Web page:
By Kenneth Jukpor
Mr. Tony Iju Nwabunike is the President of the Association of Nigeria Licensed Customs Agents (ANLCA). In this exclusive interview with MMS Plus newspaper, he gives an analysis of the nation’s economy with emphasis on the port sector and cargo evacuation. Read on!
Nigeria’s economy is tilting towards a recession amid the numerous fiscal challenges further complicated by the COVID-19 pandemic. As a freight forwarder, what’s your view on the nation’s economy for the remaining months in 2020?
The federal government of Nigeria is in a very precarious situation with regards to managing the nation’s economy. When you look at the effect of the COVID-19 pandemic across the globe, you would realize that most nations are grappling to find solutions for the economy. Every nation’s economy has been affected by the pandemic but the effect has been felt more on third world economies because there aren’t clear strategies for growth. The NBS statistics showed that most sectors of the economy are in negatives including crucial aspects such as oil and gas, transport, among others.
This development gives us a lot to worry about. However, recent events such as increase in electricity tariffs and hike in Premium Motor Spirit (PMS) would further worsen the standard of living of Nigerians and consequently the economy. This is a time when the government should be focused on providing palliatives for the citizens and not exploring strategies to increase taxes.
It is unfortunate that the revenue sources the government hurriedly turn to, has also been grossly affected by the pandemic, especially the crude oil. Other aspects of non-oil export such as agriculture have dwindled and imports have also been limited. So, the targets given to institutions like Nigeria Customs Service (NCS), Federal Inland Revenue Service (FIRS), among others would be significantly reduced.
Nevertheless, I can’t say that this means there would be a recession as posited by most economic experts.
There have been provisions for COVID-19 palliatives for the aviation sector and the Ministry of Transportation also recently disclosed the N10billion intervention fund for the sector; but there is no provision for freight forwarders who risked their lives to keep the ports operational during the lockdown. What’s your view on this?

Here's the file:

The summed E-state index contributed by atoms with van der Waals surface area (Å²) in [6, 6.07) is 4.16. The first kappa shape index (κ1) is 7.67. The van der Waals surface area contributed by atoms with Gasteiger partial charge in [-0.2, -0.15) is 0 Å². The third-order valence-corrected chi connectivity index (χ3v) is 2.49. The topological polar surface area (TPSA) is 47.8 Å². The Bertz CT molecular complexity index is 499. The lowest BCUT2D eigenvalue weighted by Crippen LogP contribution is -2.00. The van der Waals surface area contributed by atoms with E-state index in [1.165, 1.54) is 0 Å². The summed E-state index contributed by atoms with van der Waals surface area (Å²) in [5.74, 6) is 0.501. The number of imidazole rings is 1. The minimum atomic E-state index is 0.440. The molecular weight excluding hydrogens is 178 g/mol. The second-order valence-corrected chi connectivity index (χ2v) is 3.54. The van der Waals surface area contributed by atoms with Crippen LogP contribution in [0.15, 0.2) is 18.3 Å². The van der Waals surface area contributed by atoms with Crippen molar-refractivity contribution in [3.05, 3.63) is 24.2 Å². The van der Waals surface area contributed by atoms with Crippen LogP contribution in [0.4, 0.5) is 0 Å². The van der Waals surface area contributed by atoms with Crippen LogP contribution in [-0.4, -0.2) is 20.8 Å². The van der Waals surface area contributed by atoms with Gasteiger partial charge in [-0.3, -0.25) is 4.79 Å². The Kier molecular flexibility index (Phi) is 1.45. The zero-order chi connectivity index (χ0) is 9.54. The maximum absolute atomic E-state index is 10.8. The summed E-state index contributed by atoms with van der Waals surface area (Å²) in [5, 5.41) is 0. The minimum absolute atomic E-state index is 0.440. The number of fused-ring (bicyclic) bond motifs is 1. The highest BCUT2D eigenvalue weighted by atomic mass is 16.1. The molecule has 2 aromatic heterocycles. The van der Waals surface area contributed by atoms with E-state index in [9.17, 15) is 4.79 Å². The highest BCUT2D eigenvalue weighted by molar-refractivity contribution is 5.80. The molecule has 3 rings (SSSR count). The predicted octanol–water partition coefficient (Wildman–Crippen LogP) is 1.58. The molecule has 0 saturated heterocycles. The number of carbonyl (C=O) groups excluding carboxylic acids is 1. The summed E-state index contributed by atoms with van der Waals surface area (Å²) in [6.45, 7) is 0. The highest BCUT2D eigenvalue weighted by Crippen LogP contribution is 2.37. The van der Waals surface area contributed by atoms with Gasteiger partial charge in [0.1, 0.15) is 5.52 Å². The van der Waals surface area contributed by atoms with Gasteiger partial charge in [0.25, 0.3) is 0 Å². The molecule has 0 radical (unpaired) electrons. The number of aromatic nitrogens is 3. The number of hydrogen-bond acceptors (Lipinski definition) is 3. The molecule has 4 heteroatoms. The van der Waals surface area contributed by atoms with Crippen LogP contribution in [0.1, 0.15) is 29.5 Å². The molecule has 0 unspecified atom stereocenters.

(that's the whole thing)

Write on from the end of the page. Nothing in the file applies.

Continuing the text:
It is really unfortunate that the Federal Government hasn’t been fair to freight forwarders. We were considered as essential workers amid the toughest times of the COVID-19 pandemic. As professionals, I can tell you that we recorded the highest amount of deaths through that period. Freight forwarders were exposed during that period but we resolved to help the country to ensure essential items like medical equipments, petroleum products were cleared from the ports.
We find it shocking that other sectors get palliatives but the Federal Government didn’t make such arrangements for freight agents. If aviation and other transport sectors could get palliatives, what stops freight forwarders from enjoying such privilege?
It is also important to stress that we are the real revenue generators because if we don’t pay duties Customs wouldn’t have revenue for the government. As practitioners, we put in our best to come and encourage our colleagues to do the same amid the lockdown. Some members believed that the leadership of freight forwarding groups was compromised because we asked them to come out to keep the ports operational. Some of our members were harassed; others were brutalized by the Police and other security agents during the lockdown period. I wonder why the government would let these sacrifices go by without any incentives or palliatives.
Recently, the biggest vessel to call at a Nigerian port visited Onne seaport. What does this development mean for the eastern ports and freight forwarding business in that region?
When that vessel came in, I was so excited. I was excited in two areas, one is that it made me believe that the draft of the port can carry such a vessel despite the fact it came to collect empty containers and not to drop any cargo. What this means is that if a vessel of 10,000 twenty-foot equivalent units (TEUs) can come into Nigerian waterways via the East, we have this great hope that Nigeria Ports Authority (NPA) can get such vessels to drop cargoes there. I would also suggest that such vessels should come to Lagos to evacuate empty containers littering all over the streets. Look at the ports areas, everywhere is littered with empty containers.
The shipping companies responsible for these containers should make use of such opportunities to bring vessels to evacuate upto 10,000 containers from Lagos. This will bring relief to the port environment and the entire Lagos State.
The Central Bank of Nigeria (CBN) has come up with restrictions on forex payments to third parties. What is your opinion on this development?
When I consulted some of the officials at CBN, I was told that it was just to checkmate the inflow and outflow of foreign currency. People think that using the third party agreement will lead to capital flight but I think that should not be the reason they brought about the third party restriction. There are several ways to checkmate capital flight and third party forex dealings without necessarily placing that restriction.